Slate’s design blog.

Oct. 17 2014 10:29 AM

This Gorgeous Sculpture Creates Instant Architecture in an Empty Room

 

Held annually since 2009 in Grand Rapids, Michigan, ArtPrize is a democratic art competition open to anyone in the world over age 18, with generous cash prizes awarded by both a jury of experts and popular vote. For the first time, a single work—Intersections by Pakistan-born Anila Quayyum Agha—took this year’s public and juried grand prizes for a total of $300,000.

 

 

Agha’s stunning piece is an obvious crowd-pleaser, a 6½-foot square laser-cut, black lacquer wood cube suspended from the ceiling and lit with a single light bulb that casts breathtaking 32-feet by 34-feet shadows to create instant architecture in an otherwise empty room.

 

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Oct. 16 2014 9:08 AM

Was the 1977 New York City Blackout a Catalyst for Hip-Hop’s Growth?

Roman Mars’ podcast 99% Invisible covers design questions large and small, from his fascination with rebar to the history of slot machines to the great Los Angeles Red Car conspiracy. Here at The Eye, we cross-post new episodes and host excerpts from the 99% Invisible blog, which offers complementary visuals for each episode.

This week's edition—about the New York City blackout that may have catalyzed the hip-hop movement—can be played below. Or keep reading to learn more.

Oct. 15 2014 9:07 AM

John Malkovich Pays Homage to Iconic 20th-Century Images in a Wild Series of Portraits

John Malkovich is one of a handful of actors who brings his inimitable persona to every role, giving off the impression that he is playing some (often twisted) version of himself. A cultural icon in his own right, he’s also shown he is game to offer himself up as cultural fodder, à la Being John Malkovich. In a new series called “Malkovich, Malkovich, Malkovich: Homage to Photographic Masters” by Sandro Miller, Malkovich plays the parts of man, woman, and child with an eerily unsettling plausibility in 32 wild portraits that celebrate great 20th-century photography.

Oct. 14 2014 11:59 AM

How Font Names Became One-Word Sales Pitches for Typography

Over the past 25 years, Tobias Frere-Jones has created some of the world’s most widely used typefaces. He has taught at the Yale University School of Art since 1996, gives lectures around the world, and has work in the permanent collections of the Victoria & Albert Museum in London and the Museum of Modern Art in New York. Here at the Eye, Frere-Jones shares a post from his blog about the history of typography names.

Oct. 13 2014 11:06 AM

Norway’s Redesigned Banknotes Will Be the World’s Coolest Currency

Norway’s Norges Bank invited eight design teams to submit proposals for a series of sea-themed banknote redesigns. The standout concept above by Snøhetta Design, which will appear on the backs of Norway’s krone bills, uses the abstracted language of pixels to depict coastal settings.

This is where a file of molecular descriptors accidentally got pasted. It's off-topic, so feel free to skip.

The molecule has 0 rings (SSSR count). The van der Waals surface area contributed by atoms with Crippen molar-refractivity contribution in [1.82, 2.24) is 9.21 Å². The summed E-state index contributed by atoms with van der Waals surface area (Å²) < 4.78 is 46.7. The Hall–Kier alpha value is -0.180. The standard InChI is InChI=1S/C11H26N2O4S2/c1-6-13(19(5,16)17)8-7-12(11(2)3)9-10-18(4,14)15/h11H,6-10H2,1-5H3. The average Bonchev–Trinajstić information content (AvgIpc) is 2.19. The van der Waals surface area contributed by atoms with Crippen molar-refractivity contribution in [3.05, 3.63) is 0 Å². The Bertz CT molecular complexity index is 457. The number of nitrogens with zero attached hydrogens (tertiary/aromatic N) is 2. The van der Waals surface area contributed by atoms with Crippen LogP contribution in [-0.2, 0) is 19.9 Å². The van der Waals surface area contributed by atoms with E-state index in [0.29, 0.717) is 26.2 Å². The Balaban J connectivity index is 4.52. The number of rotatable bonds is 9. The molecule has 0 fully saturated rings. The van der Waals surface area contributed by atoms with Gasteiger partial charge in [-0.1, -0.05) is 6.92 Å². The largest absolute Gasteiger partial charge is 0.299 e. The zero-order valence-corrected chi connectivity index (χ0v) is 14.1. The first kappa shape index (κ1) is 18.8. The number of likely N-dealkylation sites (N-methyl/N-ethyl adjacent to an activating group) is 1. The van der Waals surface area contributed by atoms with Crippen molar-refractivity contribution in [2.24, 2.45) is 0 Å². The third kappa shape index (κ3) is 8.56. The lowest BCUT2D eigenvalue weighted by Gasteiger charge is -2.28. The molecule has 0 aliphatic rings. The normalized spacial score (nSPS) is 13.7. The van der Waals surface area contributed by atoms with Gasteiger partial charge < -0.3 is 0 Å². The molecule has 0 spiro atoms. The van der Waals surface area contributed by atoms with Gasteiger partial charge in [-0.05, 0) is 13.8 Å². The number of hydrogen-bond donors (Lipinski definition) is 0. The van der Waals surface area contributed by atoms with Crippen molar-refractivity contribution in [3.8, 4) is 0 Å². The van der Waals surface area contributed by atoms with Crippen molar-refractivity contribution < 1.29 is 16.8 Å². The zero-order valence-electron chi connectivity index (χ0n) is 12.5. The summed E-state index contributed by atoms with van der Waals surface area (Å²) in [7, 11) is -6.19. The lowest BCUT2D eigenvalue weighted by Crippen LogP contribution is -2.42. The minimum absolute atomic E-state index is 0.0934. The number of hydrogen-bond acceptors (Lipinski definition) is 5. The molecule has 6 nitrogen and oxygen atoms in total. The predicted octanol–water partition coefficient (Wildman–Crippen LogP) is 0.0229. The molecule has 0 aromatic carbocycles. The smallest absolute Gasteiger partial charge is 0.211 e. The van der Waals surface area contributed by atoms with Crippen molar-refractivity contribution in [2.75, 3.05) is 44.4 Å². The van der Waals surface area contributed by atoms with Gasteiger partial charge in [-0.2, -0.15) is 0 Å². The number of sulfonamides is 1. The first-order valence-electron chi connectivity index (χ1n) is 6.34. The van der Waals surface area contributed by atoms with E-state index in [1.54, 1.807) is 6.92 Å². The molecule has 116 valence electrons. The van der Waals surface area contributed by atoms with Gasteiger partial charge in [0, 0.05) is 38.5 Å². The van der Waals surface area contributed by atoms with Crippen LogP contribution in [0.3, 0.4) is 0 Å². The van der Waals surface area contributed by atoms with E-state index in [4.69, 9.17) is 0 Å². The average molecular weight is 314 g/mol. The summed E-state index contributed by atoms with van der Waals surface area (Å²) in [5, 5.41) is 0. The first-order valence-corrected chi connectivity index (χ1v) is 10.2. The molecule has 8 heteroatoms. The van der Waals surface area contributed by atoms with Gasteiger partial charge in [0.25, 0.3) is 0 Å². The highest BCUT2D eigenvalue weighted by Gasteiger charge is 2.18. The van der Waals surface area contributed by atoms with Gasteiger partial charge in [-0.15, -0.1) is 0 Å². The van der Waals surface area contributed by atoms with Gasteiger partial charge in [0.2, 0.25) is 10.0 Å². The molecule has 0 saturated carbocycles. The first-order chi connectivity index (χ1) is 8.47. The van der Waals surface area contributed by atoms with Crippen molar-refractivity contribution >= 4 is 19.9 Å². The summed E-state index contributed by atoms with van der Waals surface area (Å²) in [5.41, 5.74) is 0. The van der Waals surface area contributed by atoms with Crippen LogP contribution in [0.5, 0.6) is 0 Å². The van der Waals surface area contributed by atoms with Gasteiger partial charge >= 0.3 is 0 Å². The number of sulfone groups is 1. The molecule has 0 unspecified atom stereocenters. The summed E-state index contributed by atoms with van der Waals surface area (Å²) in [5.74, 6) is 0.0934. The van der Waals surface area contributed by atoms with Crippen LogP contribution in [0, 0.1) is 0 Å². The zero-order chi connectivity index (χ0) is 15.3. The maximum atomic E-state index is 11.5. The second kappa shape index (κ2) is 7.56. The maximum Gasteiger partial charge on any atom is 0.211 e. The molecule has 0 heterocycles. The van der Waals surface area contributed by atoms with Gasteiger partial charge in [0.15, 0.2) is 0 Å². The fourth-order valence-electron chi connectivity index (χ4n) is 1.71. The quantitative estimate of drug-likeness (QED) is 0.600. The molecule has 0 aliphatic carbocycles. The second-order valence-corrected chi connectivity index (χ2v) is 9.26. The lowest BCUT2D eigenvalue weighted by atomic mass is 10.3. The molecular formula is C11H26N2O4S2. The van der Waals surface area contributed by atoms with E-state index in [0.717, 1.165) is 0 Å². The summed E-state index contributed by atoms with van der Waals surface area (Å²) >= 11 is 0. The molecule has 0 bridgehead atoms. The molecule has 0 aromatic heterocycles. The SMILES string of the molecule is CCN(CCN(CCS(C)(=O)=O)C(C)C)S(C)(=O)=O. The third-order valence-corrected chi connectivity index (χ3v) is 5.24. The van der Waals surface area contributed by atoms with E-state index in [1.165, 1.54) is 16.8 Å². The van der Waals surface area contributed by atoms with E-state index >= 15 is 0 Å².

Oct. 10 2014 9:11 AM

The Spellbinding Beauty of Chemical Reactions Captured in Ultra HD Video  

Beautiful Chemistry is a new digital media and technology project aimed at getting the world excited about science by magnifying the sheer magnificence and visual poetry of a chemistry experiment in full bloom. Shot using special lenses in 4K Ultra HD, the videos capture the transformations caused by chemical reactions like bubbling, smoke, precipitation and crystallization in exquisite, spellbinding detail.

Oct. 9 2014 9:04 AM

A Graphic Designer’s Playful, Philosophical Depiction of Time in an Overscheduled World

Graphic designer Vahram Muratyan’s popular 2012 book, Paris Versus New York: A Tally of Two Cities, was a charming visual accounting of the subtle differences between life in those storied locales, both of which he calls home.

Now, his travel across four continents has inspired a broader theme for his new book,About Time: A Visual Memoir Around the Clock, which will be published next month. It’s a series of riffs on our perceptions of time and memory told in Muratyan’s signature style.

Oct. 8 2014 1:01 PM

The Unexpectedly Seedy Past of the Pinball Machine

Roman Mars’ podcast 99% Invisible covers design questions large and small, from his fascination with rebar to the history of slot machines to the great Los Angeles Red Car conspiracy. Here at The Eye, we cross-post new episodes and host excerpts from the 99% Invisible blog, which offers complementary visuals for each episode.

This week's edition—about pinball machines—can be played below. Or keep reading to learn more.

Oct. 7 2014 12:14 PM

Stunning Architectural Photos That Reveal How We Live

Modern architectural photo porn is a familiar genre in which a building is shot in the best possible light to emphasize its most flattering attributes while Photoshopping away the rest. A new book and a current London exhibition show how the art of photography can serve not only to document architecture, which photographers have been doing since the birth of the medium, but to help reveal larger truths about our relationship to the world.

Oct. 6 2014 12:20 PM

Ikea’s New Line Tries to Fix Its Infuriating Assembly Process

The engineers and designers at Ikea apparently got the memo about how annoying it is to assemble their flatpack furniture.

This week the world’s favorite low budget furniture purveyor launched Regissör, a new line of flatpack furniture that the company claims can be assembled tools-free in less than five minutes.

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